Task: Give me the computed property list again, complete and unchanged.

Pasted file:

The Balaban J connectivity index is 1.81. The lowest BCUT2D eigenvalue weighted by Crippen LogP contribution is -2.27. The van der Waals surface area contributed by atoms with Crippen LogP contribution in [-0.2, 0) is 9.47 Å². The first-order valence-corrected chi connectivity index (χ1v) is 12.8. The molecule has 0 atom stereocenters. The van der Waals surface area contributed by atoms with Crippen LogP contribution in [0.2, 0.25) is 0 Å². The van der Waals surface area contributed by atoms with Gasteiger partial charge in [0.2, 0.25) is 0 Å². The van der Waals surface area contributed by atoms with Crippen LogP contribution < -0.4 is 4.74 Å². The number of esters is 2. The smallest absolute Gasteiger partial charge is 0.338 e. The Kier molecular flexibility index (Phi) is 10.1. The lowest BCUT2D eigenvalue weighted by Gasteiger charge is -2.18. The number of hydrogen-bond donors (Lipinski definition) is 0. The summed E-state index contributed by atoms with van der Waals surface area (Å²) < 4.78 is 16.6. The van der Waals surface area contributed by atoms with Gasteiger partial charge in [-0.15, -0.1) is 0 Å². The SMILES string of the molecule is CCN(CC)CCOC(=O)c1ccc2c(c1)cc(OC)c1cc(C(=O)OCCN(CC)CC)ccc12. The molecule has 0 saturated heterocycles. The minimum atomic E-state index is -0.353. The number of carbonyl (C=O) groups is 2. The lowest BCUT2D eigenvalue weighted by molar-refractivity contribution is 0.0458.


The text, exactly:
The Balaban J connectivity index is 1.81. The lowest BCUT2D eigenvalue weighted by Crippen LogP contribution is -2.27. The van der Waals surface area contributed by atoms with Crippen LogP contribution in [-0.2, 0) is 9.47 Å². The first-order valence-corrected chi connectivity index (χ1v) is 12.8. The molecule has 0 atom stereocenters. The van der Waals surface area contributed by atoms with Crippen LogP contribution in [0.2, 0.25) is 0 Å². The van der Waals surface area contributed by atoms with Gasteiger partial charge in [0.2, 0.25) is 0 Å². The van der Waals surface area contributed by atoms with Crippen LogP contribution < -0.4 is 4.74 Å². The number of esters is 2. The smallest absolute Gasteiger partial charge is 0.338 e. The Kier molecular flexibility index (Phi) is 10.1. The lowest BCUT2D eigenvalue weighted by Gasteiger charge is -2.18. The number of hydrogen-bond donors (Lipinski definition) is 0. The summed E-state index contributed by atoms with van der Waals surface area (Å²) < 4.78 is 16.6. The van der Waals surface area contributed by atoms with Gasteiger partial charge in [-0.15, -0.1) is 0 Å². The SMILES string of the molecule is CCN(CC)CCOC(=O)c1ccc2c(c1)cc(OC)c1cc(C(=O)OCCN(CC)CC)ccc12. The molecule has 0 saturated heterocycles. The minimum atomic E-state index is -0.353. The number of carbonyl (C=O) groups is 2. The lowest BCUT2D eigenvalue weighted by molar-refractivity contribution is 0.0458.